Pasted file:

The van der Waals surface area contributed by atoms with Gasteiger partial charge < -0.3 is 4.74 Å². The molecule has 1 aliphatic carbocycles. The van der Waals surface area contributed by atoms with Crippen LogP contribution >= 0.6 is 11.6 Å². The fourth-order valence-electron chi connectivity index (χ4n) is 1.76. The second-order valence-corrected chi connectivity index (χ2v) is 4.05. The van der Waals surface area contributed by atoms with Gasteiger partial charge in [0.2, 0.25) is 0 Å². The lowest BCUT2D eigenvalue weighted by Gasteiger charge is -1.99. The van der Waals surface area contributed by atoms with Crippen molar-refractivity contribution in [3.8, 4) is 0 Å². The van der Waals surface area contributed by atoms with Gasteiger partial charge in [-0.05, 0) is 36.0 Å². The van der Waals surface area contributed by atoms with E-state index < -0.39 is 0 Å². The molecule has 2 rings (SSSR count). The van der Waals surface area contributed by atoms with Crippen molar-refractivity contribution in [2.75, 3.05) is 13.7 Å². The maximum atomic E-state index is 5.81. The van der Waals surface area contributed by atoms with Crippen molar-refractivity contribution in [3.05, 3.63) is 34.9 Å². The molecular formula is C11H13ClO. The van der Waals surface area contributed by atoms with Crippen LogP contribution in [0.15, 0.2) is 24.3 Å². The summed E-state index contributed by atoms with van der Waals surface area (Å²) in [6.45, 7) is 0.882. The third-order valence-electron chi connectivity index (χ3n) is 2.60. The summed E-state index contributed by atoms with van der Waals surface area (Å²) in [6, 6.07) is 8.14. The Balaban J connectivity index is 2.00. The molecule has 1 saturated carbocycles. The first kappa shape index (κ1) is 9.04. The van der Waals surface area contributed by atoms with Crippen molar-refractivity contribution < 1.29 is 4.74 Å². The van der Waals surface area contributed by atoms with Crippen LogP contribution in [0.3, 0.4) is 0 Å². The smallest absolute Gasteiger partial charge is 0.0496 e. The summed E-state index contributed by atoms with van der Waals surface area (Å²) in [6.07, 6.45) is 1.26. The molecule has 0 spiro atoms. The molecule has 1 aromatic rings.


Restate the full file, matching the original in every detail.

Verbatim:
The van der Waals surface area contributed by atoms with Gasteiger partial charge < -0.3 is 4.74 Å². The molecule has 1 aliphatic carbocycles. The van der Waals surface area contributed by atoms with Crippen LogP contribution >= 0.6 is 11.6 Å². The fourth-order valence-electron chi connectivity index (χ4n) is 1.76. The second-order valence-corrected chi connectivity index (χ2v) is 4.05. The van der Waals surface area contributed by atoms with Gasteiger partial charge in [0.2, 0.25) is 0 Å². The lowest BCUT2D eigenvalue weighted by Gasteiger charge is -1.99. The van der Waals surface area contributed by atoms with Crippen molar-refractivity contribution in [3.8, 4) is 0 Å². The van der Waals surface area contributed by atoms with Gasteiger partial charge in [-0.05, 0) is 36.0 Å². The van der Waals surface area contributed by atoms with E-state index < -0.39 is 0 Å². The molecule has 2 rings (SSSR count). The van der Waals surface area contributed by atoms with Crippen molar-refractivity contribution in [2.75, 3.05) is 13.7 Å². The maximum atomic E-state index is 5.81. The van der Waals surface area contributed by atoms with Crippen molar-refractivity contribution in [3.05, 3.63) is 34.9 Å². The molecular formula is C11H13ClO. The van der Waals surface area contributed by atoms with Crippen LogP contribution in [0.15, 0.2) is 24.3 Å². The summed E-state index contributed by atoms with van der Waals surface area (Å²) in [6.45, 7) is 0.882. The third-order valence-electron chi connectivity index (χ3n) is 2.60. The summed E-state index contributed by atoms with van der Waals surface area (Å²) in [6, 6.07) is 8.14. The Balaban J connectivity index is 2.00. The molecule has 1 saturated carbocycles. The first kappa shape index (κ1) is 9.04. The van der Waals surface area contributed by atoms with Crippen molar-refractivity contribution < 1.29 is 4.74 Å². The van der Waals surface area contributed by atoms with Crippen LogP contribution in [0.3, 0.4) is 0 Å². The smallest absolute Gasteiger partial charge is 0.0496 e. The summed E-state index contributed by atoms with van der Waals surface area (Å²) in [6.07, 6.45) is 1.26. The molecule has 0 spiro atoms. The molecule has 1 aromatic rings.